I’m not generally fond of blog tags, nor do I regularly get tagged in them (and thats probably why), but recently I was exposed to one that made me obscenely excited to replicate it. I know the whole “don’t judge a book by its cover” theory is generally expected to be true, but I’m pretty superficial, and I do judge a book by its appearance. Sometimes it’s looks alone that can convince me to buy a novel, and at other times its what persuades me not to.
This tag, known as the ‘Aesthetically Pleasing Book Tag’, celebrates good design in books, all the way from the cover to the endpages. It was initiated by Book Syrup on YouTube (you can check out the video here), and has been recreated many times over by many Youtubers and bloggers. I’ve answered each of the questions except one, which is about chapter headings, because I couldn’t find one I particularly loved.
So, without further ado.
1. Best Colour Combination on a Book Cover – The Muse by Jesse Burton
I haven’t read this book yet, to be honest, but I’ve seen it appear multiple times on my Pinterest feed and have always paused a minute to admire it.
2. Best Typography on a Book Cover – The Chaos of Stars by Kiersten White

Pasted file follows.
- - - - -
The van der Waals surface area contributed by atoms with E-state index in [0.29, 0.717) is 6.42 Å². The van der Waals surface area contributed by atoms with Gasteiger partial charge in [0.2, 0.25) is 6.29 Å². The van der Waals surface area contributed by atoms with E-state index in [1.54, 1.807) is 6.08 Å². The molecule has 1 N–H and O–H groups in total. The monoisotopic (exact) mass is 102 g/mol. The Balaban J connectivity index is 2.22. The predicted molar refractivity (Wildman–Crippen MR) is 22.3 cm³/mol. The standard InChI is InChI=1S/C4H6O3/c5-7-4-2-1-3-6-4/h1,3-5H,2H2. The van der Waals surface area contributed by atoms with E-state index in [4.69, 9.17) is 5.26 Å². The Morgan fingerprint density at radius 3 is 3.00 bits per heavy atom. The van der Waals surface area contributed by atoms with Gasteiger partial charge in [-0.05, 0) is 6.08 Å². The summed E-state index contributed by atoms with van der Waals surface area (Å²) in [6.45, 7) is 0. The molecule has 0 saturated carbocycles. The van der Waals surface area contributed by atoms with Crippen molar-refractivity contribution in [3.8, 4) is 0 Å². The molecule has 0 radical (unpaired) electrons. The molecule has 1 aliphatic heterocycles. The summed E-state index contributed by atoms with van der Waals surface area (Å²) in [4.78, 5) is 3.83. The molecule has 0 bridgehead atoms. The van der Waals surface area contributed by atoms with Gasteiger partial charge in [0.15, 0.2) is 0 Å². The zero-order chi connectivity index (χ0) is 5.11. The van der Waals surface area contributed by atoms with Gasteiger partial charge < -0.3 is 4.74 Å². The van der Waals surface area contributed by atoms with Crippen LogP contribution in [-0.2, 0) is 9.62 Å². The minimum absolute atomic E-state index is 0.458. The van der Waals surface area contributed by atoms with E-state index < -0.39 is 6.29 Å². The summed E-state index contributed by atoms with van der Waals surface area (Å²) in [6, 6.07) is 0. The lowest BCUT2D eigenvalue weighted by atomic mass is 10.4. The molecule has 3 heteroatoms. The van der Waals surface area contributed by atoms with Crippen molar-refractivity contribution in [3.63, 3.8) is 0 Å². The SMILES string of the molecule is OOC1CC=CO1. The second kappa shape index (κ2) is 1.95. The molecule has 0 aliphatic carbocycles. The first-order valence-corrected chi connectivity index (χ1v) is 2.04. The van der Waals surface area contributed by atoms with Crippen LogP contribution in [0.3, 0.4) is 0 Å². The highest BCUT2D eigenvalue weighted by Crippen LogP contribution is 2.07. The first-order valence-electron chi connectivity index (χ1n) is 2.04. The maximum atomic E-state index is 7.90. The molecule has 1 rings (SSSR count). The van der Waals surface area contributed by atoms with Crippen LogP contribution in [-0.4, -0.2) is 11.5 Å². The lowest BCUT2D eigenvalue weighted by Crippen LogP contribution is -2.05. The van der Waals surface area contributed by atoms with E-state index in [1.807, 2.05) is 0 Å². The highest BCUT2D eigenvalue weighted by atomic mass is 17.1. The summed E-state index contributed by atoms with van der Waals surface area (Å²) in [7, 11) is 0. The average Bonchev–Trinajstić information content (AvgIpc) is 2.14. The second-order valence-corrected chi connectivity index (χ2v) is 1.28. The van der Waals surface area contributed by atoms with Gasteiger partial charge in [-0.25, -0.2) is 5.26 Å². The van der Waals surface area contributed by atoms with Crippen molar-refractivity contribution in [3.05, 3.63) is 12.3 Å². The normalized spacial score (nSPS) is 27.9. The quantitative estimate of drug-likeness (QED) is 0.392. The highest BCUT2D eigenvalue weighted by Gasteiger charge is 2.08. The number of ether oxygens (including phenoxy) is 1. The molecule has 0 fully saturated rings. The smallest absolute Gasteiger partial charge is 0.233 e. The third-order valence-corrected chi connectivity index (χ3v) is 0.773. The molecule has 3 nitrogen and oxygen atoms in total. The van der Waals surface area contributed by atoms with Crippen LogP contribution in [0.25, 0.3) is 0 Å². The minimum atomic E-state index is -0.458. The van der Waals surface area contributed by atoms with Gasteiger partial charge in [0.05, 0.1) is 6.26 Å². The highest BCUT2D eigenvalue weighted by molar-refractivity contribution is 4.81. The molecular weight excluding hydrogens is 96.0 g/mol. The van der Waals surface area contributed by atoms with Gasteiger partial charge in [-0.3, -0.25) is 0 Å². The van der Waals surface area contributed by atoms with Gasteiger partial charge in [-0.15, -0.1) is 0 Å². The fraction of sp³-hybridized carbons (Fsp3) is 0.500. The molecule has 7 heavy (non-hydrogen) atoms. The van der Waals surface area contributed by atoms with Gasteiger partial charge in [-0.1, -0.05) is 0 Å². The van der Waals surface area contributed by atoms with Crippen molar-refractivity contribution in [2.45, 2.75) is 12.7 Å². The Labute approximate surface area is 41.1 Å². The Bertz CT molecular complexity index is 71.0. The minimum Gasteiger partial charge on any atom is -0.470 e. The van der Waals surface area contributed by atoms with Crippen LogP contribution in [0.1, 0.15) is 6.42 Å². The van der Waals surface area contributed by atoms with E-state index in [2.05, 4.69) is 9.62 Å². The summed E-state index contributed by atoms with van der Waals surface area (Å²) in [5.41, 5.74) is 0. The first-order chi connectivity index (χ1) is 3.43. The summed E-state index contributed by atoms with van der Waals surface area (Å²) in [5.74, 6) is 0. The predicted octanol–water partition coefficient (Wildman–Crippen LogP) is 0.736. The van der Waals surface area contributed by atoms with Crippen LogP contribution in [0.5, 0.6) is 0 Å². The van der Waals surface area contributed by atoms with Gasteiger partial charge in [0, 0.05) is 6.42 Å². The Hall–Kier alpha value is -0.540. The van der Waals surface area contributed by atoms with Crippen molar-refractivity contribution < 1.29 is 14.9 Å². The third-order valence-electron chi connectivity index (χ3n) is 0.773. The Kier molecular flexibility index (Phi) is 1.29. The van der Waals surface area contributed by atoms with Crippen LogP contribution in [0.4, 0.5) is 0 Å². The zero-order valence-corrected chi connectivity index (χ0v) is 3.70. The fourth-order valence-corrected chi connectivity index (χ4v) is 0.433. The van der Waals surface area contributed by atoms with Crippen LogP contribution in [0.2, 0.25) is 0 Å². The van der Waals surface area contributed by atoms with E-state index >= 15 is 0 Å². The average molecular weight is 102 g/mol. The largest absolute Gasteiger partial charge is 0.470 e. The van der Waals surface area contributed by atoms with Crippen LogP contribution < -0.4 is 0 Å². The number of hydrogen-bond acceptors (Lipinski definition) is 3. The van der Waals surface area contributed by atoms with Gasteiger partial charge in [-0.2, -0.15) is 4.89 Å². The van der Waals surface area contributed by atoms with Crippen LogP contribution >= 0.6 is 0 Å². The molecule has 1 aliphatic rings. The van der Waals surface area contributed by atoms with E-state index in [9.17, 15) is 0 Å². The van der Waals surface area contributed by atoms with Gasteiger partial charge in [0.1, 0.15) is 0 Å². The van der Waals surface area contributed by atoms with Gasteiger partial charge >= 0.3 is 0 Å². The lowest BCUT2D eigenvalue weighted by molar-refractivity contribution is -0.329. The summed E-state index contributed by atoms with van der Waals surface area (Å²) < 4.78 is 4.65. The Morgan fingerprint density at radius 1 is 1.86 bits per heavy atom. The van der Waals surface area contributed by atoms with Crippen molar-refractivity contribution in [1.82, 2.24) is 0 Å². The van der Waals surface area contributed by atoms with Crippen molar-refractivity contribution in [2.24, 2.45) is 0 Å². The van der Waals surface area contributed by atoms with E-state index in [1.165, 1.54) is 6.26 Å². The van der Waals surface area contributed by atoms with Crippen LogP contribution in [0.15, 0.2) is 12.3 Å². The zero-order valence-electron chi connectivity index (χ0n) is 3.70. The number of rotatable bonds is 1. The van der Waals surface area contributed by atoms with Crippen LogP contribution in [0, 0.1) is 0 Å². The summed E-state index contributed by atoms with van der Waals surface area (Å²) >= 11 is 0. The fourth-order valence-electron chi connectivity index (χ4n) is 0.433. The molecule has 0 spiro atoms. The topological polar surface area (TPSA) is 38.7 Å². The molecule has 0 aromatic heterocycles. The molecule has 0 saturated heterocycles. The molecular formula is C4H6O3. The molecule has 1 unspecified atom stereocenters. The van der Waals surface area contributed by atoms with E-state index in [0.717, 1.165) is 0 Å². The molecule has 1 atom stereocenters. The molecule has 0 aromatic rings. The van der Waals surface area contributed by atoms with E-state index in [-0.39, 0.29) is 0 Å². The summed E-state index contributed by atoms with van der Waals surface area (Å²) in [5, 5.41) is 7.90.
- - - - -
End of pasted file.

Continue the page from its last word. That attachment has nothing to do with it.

I picked this book not simply because of how pretty the type is, but also because of how seamlessly it fits into the backdrop. The entire cover seems to have been designed around it.
3. Best Simple Cover – 1984 by George Orwell
This was the most difficult one, because there are way too much books with great minimalist covers, but this one definitely takes the cake.
4. Best Endpages – Zombies Vs Unicorns by Holly Black
5. Best Naked Hardback – The Diviners by Libba Bray
I haven’t seen a lot of naked hardbacks (mostly since I’m too broke to buy hardcovers), so I can’t say that this is the best one out there, but it’s certainly the prettiest one I’ve seen.
6. Best Back Cover – This is Not the End of the Book by Umberto Eco
I realise this is cheating because I’m looking at both the front and back cover together, but then again nobody pays much attention to the back cover alone, and so I couldn’t find one I genuinely loved. Please ignore my folly and place all your attention on the beauty of that typeface.
7. Best Illustrations – Where the Wild Things Are by Maurice Sendak
This book was written and designed by Maurice Sendack. I couldn’t find a picture of the actual copy, so this separate illustration will have to suffice.
8. Best Spine – Penguin x Anna Bond Collection of Classics
This was probably the easiest category to pick. I’ve been a fan of Rifle Paper Co. and its creator Anna Bond for a long time now, and have often come across this gorgeous collection of classics. If I could, I’d nominate this collection for best colour scheme as well, but that would be unfair, so I’m going to confine it here to a singular win.
9. Favourite Cover on Your Shelf – The Watchmaker of Filigree Street by Natasha Pulley
This is the only picture in this post that I’ve clicked myself, because all the others I either don’t own or only have a copy of on my Kindle. Again, this was an easy win. Although I didn’t enjoy the story as much as I wanted to, there’s no doubt about it being the prettiest book on my shelf.